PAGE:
Jim Cramer's 'Stop Trading!': The Fed Still Doesn't Get It

The 'optimistic' FOMC missed a chance to ease the pain the economy will now feel, Cramer said.
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On Tuesday's "Stop Trading!" segment on

CNBC

, Jim Cramer was too deflated by the

Fed's

quarter-point rate cut to offer up another "They know nothing!" tirade like the one he delivered Aug. 3.

"I'm no longer fiery. They had their chance. I wanted to do a wake-up call then, in August. ... That was when it still mattered," said Cramer, who had been hoping for a 50-basis-point cut. He believes the Fed's unwillingness to act "just made

Treasury Secretary Henry Paulson's job much harder."

"Everyone is in much more trouble," Cramer added. He chided the Fed for complacency. "These guys are academics. They're very far removed. ... They obviously don't get it. They want to take whatever pain we have. ... I admire them for their lack of panic, but the time to have done something was back in August."

Cramer did not share the Fed's outlook for the economy. "They're hopeful. ... very optimistic," he deadpanned. He had hoped the Fed would understand the severity of the situation, but he was wrong. "They flabbergast me. I'm like everybody else. ... 'You gotta be kidding me.'"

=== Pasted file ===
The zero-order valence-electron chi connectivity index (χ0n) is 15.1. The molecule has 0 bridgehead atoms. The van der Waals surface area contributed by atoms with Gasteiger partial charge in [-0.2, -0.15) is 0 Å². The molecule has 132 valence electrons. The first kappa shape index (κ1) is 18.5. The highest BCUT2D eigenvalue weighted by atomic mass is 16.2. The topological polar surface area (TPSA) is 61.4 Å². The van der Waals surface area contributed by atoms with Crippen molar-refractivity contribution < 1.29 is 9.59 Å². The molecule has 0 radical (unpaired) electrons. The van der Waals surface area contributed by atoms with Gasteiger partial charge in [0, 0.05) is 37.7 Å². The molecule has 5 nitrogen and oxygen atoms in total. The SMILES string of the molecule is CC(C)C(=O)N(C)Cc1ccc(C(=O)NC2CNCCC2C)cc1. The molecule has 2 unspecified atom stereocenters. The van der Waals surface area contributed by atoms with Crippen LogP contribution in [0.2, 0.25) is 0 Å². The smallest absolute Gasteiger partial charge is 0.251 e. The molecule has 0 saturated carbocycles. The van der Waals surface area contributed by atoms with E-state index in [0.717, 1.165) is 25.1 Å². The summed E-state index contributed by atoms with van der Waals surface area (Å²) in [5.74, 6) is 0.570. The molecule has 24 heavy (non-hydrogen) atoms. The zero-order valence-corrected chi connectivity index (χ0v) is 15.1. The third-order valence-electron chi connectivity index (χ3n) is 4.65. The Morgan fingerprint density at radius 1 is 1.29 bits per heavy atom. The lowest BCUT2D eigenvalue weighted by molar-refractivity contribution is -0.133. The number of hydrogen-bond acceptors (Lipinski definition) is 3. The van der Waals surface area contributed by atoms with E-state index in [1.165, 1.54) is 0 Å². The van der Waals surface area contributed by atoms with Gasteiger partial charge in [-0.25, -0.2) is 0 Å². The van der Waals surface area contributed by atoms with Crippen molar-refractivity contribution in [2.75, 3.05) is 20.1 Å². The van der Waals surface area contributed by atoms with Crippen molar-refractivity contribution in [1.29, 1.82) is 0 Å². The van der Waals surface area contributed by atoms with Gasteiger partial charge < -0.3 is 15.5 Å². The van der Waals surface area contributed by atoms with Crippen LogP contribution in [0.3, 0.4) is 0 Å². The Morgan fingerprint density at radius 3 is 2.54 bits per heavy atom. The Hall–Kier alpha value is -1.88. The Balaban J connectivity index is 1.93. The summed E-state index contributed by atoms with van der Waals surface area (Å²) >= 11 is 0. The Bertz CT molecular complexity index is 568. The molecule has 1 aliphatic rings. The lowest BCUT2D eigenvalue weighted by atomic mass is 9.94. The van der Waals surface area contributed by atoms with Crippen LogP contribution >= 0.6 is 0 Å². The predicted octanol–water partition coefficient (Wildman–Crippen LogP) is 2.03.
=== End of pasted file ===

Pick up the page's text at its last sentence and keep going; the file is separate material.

"You now just delayed the recovery," Cramer said. Cramer believes that there will now be large bailouts of companies hit hard by liquidity demands. "It's more likely that the companies that are trying to raise money won't get money," he said. He pointed to recent stumbling by

Washington Mutual

(WM) - Get Report

,

Fannie Mae

,

Freddie Mac

and

UBS

(UBS) - Get Report

, all of which were hurt enormously by the subprime lending crisis and the credit crunch. "I thought

the Fed saw," Cramer said.

Cramer believes that if monetary policy were managed more effectively, the Fed could have made the right decision: "They are a cellar-dwelling group of Federal Reserves. ... If they were in the NFL, they'd be fired."

Investors' hope, for now, Cramer said, is to "buy companies that aren't levered to the United States."

Although he forwent the rage he expressed in August, Cramer was no less delicate with the Fed's decision this time around. "How did we get such a mediocre Fed? How did this come to be? These guys are very optimistic ... good for them. ... Anything can happen. You know, the tooth fairy."

At the time of publication, Cramer had no positions in any of the stocks mentioned.

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